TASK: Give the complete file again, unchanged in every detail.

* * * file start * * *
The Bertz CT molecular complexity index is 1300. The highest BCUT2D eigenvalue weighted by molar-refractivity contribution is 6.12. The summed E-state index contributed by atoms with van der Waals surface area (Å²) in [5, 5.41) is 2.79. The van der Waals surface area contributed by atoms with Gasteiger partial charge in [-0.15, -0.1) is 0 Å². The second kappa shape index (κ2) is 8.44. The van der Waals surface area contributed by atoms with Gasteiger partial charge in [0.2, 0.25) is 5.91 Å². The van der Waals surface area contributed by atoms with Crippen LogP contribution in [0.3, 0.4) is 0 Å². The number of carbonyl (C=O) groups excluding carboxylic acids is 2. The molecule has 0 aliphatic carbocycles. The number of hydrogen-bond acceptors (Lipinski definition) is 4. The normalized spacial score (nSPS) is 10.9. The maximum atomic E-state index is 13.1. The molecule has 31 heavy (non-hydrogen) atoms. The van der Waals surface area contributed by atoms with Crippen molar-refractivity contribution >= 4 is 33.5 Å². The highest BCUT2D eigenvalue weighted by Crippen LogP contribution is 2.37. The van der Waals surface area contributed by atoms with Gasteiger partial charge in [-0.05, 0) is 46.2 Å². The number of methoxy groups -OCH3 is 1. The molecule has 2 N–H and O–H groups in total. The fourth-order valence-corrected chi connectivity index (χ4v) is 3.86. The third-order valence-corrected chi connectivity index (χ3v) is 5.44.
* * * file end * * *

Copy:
The Bertz CT molecular complexity index is 1300. The highest BCUT2D eigenvalue weighted by molar-refractivity contribution is 6.12. The summed E-state index contributed by atoms with van der Waals surface area (Å²) in [5, 5.41) is 2.79. The van der Waals surface area contributed by atoms with Gasteiger partial charge in [-0.15, -0.1) is 0 Å². The second kappa shape index (κ2) is 8.44. The van der Waals surface area contributed by atoms with Gasteiger partial charge in [0.2, 0.25) is 5.91 Å². The van der Waals surface area contributed by atoms with Crippen LogP contribution in [0.3, 0.4) is 0 Å². The number of carbonyl (C=O) groups excluding carboxylic acids is 2. The molecule has 0 aliphatic carbocycles. The number of hydrogen-bond acceptors (Lipinski definition) is 4. The normalized spacial score (nSPS) is 10.9. The maximum atomic E-state index is 13.1. The molecule has 31 heavy (non-hydrogen) atoms. The van der Waals surface area contributed by atoms with Crippen molar-refractivity contribution >= 4 is 33.5 Å². The highest BCUT2D eigenvalue weighted by Crippen LogP contribution is 2.37. The van der Waals surface area contributed by atoms with Gasteiger partial charge in [-0.05, 0) is 46.2 Å². The number of methoxy groups -OCH3 is 1. The molecule has 2 N–H and O–H groups in total. The fourth-order valence-corrected chi connectivity index (χ4v) is 3.86. The third-order valence-corrected chi connectivity index (χ3v) is 5.44.